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Waiter, is that an oyster in my martini?
Waiter, is that an oyster in my martini?
Anne Fishbein

Bistro LQ: Hare Today

View more photos in Anne Fishbein's "Hare Today, Wild Boar Sopes Tomorrow at Bistro LQ" photo gallery.

If I was forced to choose a single favorite dish, it would probably be lievre à la royale, an old French preparation of marinated hare stuffed with its minced innards, stewed in a bath of red wine and herbs, and served with a sauce of reduced wine thickened with an emulsion of foie gras and the animal’s own blood. Wild hare is strong meat: Cooked like this, it develops the divine stink of the woods in fall, of distant gunpowder, of erotic practices illegal in several Midwestern states. I dined on hare 10 times in seven days one November in Paris, and I still have trouble deciding whether I preferred the chocolate-dark traditional version at the ancient, now-defunct A Sousceyrac, the hare under mashed potatoes in the Eiffel-designed dining room at l’Elysees du Vernet, or the magnificent pot pie at Pierre Gagniere, where the perfume unleashed when the waiter broke into the golden crust was powerful enough to snap necks in the far corner of the room.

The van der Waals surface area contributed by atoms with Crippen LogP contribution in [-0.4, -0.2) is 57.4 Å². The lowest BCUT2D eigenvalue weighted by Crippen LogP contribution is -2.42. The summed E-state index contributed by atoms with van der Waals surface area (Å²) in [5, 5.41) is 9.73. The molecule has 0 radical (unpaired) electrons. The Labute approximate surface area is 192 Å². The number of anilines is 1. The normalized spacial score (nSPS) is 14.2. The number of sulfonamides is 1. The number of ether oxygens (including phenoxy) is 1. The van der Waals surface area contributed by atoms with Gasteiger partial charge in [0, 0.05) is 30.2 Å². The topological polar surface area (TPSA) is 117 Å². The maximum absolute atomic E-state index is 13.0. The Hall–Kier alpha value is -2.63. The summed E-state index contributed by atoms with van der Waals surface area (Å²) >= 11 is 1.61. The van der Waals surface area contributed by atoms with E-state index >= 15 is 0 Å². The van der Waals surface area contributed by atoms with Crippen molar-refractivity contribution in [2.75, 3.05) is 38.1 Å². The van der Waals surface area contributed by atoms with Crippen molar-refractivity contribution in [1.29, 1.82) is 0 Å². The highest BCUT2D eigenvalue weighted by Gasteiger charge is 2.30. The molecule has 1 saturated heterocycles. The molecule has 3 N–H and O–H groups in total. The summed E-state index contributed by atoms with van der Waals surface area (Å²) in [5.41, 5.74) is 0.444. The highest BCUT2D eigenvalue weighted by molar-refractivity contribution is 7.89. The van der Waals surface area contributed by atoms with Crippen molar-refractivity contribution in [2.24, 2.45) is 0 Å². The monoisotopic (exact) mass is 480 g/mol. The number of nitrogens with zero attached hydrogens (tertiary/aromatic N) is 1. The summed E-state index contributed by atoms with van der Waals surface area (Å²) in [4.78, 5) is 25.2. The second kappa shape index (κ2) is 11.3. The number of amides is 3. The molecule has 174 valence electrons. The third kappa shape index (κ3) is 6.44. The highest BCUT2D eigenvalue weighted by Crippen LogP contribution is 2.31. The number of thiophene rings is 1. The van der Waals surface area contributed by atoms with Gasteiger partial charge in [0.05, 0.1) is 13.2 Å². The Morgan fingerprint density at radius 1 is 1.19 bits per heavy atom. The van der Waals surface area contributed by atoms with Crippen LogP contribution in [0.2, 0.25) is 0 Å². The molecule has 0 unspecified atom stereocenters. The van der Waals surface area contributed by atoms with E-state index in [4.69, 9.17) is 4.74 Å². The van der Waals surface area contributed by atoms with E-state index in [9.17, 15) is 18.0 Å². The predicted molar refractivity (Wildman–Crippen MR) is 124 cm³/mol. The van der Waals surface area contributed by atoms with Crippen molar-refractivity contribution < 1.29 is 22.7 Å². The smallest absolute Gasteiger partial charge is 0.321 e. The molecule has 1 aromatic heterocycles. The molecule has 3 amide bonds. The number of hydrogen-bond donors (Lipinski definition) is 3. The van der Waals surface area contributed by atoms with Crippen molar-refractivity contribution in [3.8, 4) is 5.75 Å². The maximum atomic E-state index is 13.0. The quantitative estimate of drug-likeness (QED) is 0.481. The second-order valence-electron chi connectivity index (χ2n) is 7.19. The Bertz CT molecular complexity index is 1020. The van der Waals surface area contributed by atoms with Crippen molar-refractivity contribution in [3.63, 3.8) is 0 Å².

The dish, of course, is almost impossible to replicate in the United States, where the resale of shot game is illegal (hare has never been farmed successfully here). The game shipped over from Scotland tends to come without its perishable innards, and definitely without its blood. The lievre from even America’s best chefs is barely passable — that’s why fanatics are sometimes forced to ravage Parisian restaurants like ravenous Elmer Fudds.